(Editor's note: This is an edited version of a commentary that was originally published Dec. 3, 2004.)

While Iraq has loomed large in foreign policy in the last two years, America's ongoing military operations carry an important lesson for domestic policy, as well. In a bitter twist of fate, the stateside treatment of wounded veterans illustrates the dangers of government-run health care.

The U.S. government, through the Department of Veterans Affairs, runs the most extensive health care system in the country. If there was ever a government-run health care system that should work right, it would be the one charged with upholding the moral promise of supporting veterans who have served and suffered for their country. Yet even this promise, and the extensive political power of veterans, is not enough to deliver timely, adequate care.

The most dramatic example of depending on government comes from the shocking plight of a group of World War II vets. As detailed by a recent account in the Detroit Free Press, roughly 70,000 U.S. military personnel were Pentagon guinea pigs in tests of chemical weapons agents.

Though the men suffered skin cancers, blistered genitals and other ill effects from the poison, the federal government first denied that such tests even took place. It was not until 1991, under pressure from Congress, that it relented. The Department of Veterans Affairs promised to take care of the affected veterans.

The VA is best known for its extensive system of hospitals, but the Free Press found that the agency has done little to help those who suffered from the tests. Veterans who file claims have received perfunctory form letters denying treatment.

Unfortunately, the VA is also failing the veterans of more recent conflicts, such as the Gulf War. As The Detroit News has reported, Michigan veterans face unacceptable delays in getting adequate medical treatment.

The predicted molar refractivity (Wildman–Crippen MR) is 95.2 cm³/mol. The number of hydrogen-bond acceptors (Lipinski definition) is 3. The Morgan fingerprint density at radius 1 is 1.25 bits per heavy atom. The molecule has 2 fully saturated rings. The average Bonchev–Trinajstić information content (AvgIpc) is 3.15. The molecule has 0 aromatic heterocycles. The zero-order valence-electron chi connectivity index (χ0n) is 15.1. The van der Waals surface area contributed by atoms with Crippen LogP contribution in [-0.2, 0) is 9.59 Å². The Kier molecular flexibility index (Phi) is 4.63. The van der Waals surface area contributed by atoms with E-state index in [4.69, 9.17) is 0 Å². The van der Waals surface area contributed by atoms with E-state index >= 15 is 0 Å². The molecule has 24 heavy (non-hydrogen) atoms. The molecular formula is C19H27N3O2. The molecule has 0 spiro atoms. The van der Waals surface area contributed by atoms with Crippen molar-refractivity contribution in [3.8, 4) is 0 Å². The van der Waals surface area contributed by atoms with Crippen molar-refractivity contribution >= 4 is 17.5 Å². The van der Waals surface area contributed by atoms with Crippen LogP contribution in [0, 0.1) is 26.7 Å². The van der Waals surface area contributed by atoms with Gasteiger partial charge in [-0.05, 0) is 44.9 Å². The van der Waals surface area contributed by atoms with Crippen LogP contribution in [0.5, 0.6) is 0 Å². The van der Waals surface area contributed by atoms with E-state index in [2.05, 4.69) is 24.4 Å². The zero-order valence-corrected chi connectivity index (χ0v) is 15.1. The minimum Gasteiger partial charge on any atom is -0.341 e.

Marine Cpl. Chuck McCall of Dearborn, for example, paid two different visits to a VA office in Detroit, waiting a total of 14 hours before being able to talk with anyone. He told The News that medical benefits were then denied on grounds, apparently mistaken, that "he earned too much money fighting in Iraq to qualify."

McCall is not alone. The News reports that during the 12 months prior to October 2004, the number of cases of veterans waiting more than 180 days for benefits approval rose 25 percent, to more than 71,000. In metropolitan Detroit, 1,400 new cases are added each month, and the backlog of claims is already near 7,000.

Phil Budahn, a VA spokesman, told The News that the department should be able to handle the load. He points out that there are still only 30,000 to 35,000 veterans of the war on terrorism. This is a small portion of the 5 million veterans that the VA is theoretically prepared to handle.

But there is little reason to think that the problem of insufficient facilities — a de facto rationing system — will go away anytime soon. Extensive waits exist around the country, especially in the South, where construction of new facilities has not kept up with the migration of veterans to Sunbelt states. Meanwhile, veterans in the Northeast live in fear of the closure of VA hospitals.

To see how the capacity problem lingers over time, consider the Bay Pines Veterans Medical Center, near St. Petersburg, Fla. In 1994, Robert E. Bauman, a former VA official, estimated in a study for the Cato Institute that waiting times for nonemergency surgery at the facility ranged anywhere from two to 18 months. In 2002, the nonprofit Heartland Institute's Health Care News reported that 4,400 veterans seeking care at the Center would wait more than three years before their first appointment.

The VA, despite its money and many dedicated medical personnel, shares the problem of all government-run health systems: top-down bureaucracy that is shielded from meaningful competition for the customers it is supposed to serve. As a result, it promises far more than it delivers and effectively discourages many patients from seeking proper care.

"Free" health care isn't so free, it turns out. Sadly, the plight of America's veterans serves to illustrate that point yet again.

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John R. LaPlante is an adjunct scholar for the Mackinac Center for Public Policy, a research and educational institute headquartered in Midland, Mich. Permission to reprint in whole or in part is hereby granted, provided that the author and the Center are properly cited.